“The last thing you want to do is layer new technology on top of old processes that no longer work for us,” said Rob. “We are just at the beginning of digitized protocols and the operations around them, but the industry is picking up.” He echoed others about thinking proactively to design and implement new technologies and understanding that change curves can take years to become everyday practice and realize full benefits. 

He highlighted the progress organizations like TransCelerate, HL7 Vulcan, ICH M11 CeSHarp, ACRO, EU PEARL, Health Authorities, and CDISC have made to advance data utilization and reuse. 

Our ambition with Digital Data Flow is to move beyond a document-based paradigm for protocol creation, interpretation, and transcription into consuming systems. Instead, we want to help create a digital paradigm for protocol creation, with fully automated data flow and interoperability between systems. 

The next day, Rob joined the panel “Implementation Challenges for Decentralized and Hybrid Trials” alongside Craig Lipset (Clinical Innovation Partners), Gretchen Goller (Seagen), Lindsay Kehoe (Clinical Trials Transformation Initiative), James Bechtel (Society for Clinical Research Sites), and Isaac Rodriguez-Chavez (4Biosolutions Consulting). All panelists stressed that decentralized clinical trials can improve access for patients if it makes sense for each trial. Some key takeaways from the panel: 

  • Be clear about the purpose of using Decentralized Clinical Trial (DCT) elements. Is it to improve patient experience, access, site burden, or recruitment? Pick one to guide your application of available recommendations. 
  • Simplify clinical trial protocols.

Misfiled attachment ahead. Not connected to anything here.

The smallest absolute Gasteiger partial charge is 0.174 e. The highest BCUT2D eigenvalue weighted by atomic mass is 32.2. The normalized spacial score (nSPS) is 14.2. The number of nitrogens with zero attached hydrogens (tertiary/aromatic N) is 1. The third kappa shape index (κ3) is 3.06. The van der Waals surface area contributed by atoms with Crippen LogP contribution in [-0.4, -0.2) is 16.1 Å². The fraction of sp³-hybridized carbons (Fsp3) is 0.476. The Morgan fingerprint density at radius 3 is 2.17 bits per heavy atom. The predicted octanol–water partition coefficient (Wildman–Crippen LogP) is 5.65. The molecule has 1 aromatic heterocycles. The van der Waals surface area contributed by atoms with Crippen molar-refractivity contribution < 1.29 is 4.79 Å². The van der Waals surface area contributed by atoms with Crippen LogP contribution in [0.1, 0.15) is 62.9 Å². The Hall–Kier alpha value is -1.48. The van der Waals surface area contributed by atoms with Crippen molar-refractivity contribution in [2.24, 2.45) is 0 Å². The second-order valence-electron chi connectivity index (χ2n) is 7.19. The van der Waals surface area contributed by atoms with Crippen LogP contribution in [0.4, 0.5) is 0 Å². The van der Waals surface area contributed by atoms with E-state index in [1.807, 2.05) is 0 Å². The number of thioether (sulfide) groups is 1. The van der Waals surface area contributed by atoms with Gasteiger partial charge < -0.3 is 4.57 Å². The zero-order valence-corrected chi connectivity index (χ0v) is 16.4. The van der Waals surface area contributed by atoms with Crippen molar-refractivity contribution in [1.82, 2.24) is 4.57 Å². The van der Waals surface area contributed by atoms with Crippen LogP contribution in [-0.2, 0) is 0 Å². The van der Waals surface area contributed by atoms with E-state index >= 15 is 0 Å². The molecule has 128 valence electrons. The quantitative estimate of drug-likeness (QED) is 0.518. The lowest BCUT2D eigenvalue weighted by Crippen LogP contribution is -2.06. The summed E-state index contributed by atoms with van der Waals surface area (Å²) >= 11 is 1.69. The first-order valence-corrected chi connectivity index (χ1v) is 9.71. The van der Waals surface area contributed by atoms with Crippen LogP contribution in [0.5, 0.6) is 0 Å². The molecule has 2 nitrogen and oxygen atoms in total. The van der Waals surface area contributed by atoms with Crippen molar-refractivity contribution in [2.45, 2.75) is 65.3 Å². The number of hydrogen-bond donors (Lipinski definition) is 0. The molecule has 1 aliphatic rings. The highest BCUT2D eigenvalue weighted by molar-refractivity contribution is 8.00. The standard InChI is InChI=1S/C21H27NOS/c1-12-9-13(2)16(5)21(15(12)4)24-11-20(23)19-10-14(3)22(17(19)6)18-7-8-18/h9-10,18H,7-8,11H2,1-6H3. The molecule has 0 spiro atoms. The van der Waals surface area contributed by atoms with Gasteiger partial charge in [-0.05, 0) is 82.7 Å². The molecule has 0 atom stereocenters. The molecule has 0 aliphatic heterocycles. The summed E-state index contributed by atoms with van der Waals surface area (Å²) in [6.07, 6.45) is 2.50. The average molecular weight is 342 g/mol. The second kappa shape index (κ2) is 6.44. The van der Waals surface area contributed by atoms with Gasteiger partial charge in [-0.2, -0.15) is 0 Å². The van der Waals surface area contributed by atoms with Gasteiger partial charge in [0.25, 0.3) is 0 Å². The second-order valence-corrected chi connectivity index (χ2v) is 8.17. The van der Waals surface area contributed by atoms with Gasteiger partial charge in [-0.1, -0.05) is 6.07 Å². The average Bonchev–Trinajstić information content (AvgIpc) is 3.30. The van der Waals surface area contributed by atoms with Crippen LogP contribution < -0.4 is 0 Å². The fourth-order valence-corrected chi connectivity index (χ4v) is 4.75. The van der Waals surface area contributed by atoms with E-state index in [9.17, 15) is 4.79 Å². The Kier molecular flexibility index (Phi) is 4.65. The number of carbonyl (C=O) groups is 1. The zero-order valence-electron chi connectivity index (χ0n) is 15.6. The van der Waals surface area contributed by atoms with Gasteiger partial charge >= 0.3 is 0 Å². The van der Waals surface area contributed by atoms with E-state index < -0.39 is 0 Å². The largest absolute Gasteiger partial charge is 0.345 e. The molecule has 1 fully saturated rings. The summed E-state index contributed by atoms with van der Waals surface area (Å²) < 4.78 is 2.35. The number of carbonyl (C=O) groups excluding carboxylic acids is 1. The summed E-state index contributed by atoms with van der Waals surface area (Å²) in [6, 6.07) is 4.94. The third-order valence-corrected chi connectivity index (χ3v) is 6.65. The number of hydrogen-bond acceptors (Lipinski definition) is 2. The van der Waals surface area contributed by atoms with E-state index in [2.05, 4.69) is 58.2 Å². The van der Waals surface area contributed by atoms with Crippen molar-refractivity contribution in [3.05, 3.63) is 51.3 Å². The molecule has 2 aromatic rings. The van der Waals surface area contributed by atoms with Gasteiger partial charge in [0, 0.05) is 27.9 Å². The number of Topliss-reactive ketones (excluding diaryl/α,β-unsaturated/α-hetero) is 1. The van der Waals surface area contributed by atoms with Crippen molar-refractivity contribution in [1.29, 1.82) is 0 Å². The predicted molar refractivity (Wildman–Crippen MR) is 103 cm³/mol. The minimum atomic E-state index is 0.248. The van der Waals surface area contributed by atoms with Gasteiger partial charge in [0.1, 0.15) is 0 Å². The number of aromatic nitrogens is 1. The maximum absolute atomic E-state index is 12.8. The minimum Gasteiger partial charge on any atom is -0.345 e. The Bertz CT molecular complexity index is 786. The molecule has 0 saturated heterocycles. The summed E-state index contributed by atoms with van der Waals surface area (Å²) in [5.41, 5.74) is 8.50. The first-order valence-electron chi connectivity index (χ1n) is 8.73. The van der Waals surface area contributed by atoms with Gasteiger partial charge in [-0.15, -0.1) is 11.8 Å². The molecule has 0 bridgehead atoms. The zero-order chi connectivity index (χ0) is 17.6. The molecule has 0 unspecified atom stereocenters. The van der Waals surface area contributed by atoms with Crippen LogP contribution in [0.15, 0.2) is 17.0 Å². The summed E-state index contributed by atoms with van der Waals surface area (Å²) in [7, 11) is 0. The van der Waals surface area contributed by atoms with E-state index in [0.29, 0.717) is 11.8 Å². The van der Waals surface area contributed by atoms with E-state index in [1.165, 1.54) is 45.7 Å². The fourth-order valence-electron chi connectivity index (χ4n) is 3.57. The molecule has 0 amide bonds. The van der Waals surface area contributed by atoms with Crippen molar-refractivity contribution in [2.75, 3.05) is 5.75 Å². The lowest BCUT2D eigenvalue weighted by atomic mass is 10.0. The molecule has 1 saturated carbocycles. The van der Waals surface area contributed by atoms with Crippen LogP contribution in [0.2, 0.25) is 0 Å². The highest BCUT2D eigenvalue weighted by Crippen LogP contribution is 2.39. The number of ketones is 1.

• Collect and share evidence of successes and failures when implementing DCT elements. 
From left to right: Isaac Rodriguez-Chavez, Gretchen Goller, Rob DiCicco, Lindsay Kehoe, Craig Lipset, James Bechtel

Our Diversity of Participants in Clinical Trials Initiative lead Sandra Amaro (Pfizer) encouraged sponsors to proactively address the FDA’s upcoming diversity plan requirements in her session “Diversity by Design: Accessing Solutions from the Start.” Addressing the FDA’s recent requests for sponsors to submit diversity plans as part of clinical study design, Sandra advised attendees to create robust diversity plans focusing on enrollment goals. 

She provided an overview of TransCelerate’s “FDA Diversity Plan Early Insights and Considerations” resource and highlighted the four significant lessons learned:  

  1. The development of FDA Diversity Plans cannot be treated as a “check-the-box” exercise. 
  1. Successful development and implementation of comprehensive Diversity Plans require iterative engagement, alignment, and coordination across functions. 
  1. Diversity Plans should be viewed as a dynamic, living document that should be updated and refined throughout the lifecycle of a clinical development program. 
  1. The FDA Draft Guidance provides a good foundation for sponsors to evolve more integrated approaches to increasing health equity for patient populations globally. 

Sandra echoed other speaker sessions with the advice that sponsors need help to diversify clinical trials further. “We need partners within communities to improve access,” she said. “Sponsors can make decisions, but we cannot do it alone.” 

For TransCelerate’s final presentation, Joachim presented on behalf of our Patient Experience Initiative in the session “Optimizing Patient Choice, Flexibility, and Outcomes by Personalizing the Clinical Trial Experience.” 

This session introduced the audience to TransCelerate’s Personalized Clinical Trial Framework, designed to help the R&D ecosystem improve patient choice and the streamlined implementation of options into the clinical trial process.  

When asked by an audience member how to overcome the “It’s always been done this way” mindset, Joachim counseled that change managers should be incorporated into the process to address the potential return on investment when integrating new modalities. He also advised that organizations try one or two modalities to ensure success.  

In conclusion, it was an inspiring and informative conference for speakers and attendees alike. Attendees left with awareness of new resources to help them develop and conduct clinical trials, shared experiences, and renewed understanding of the barriers and opportunities facing clinical research.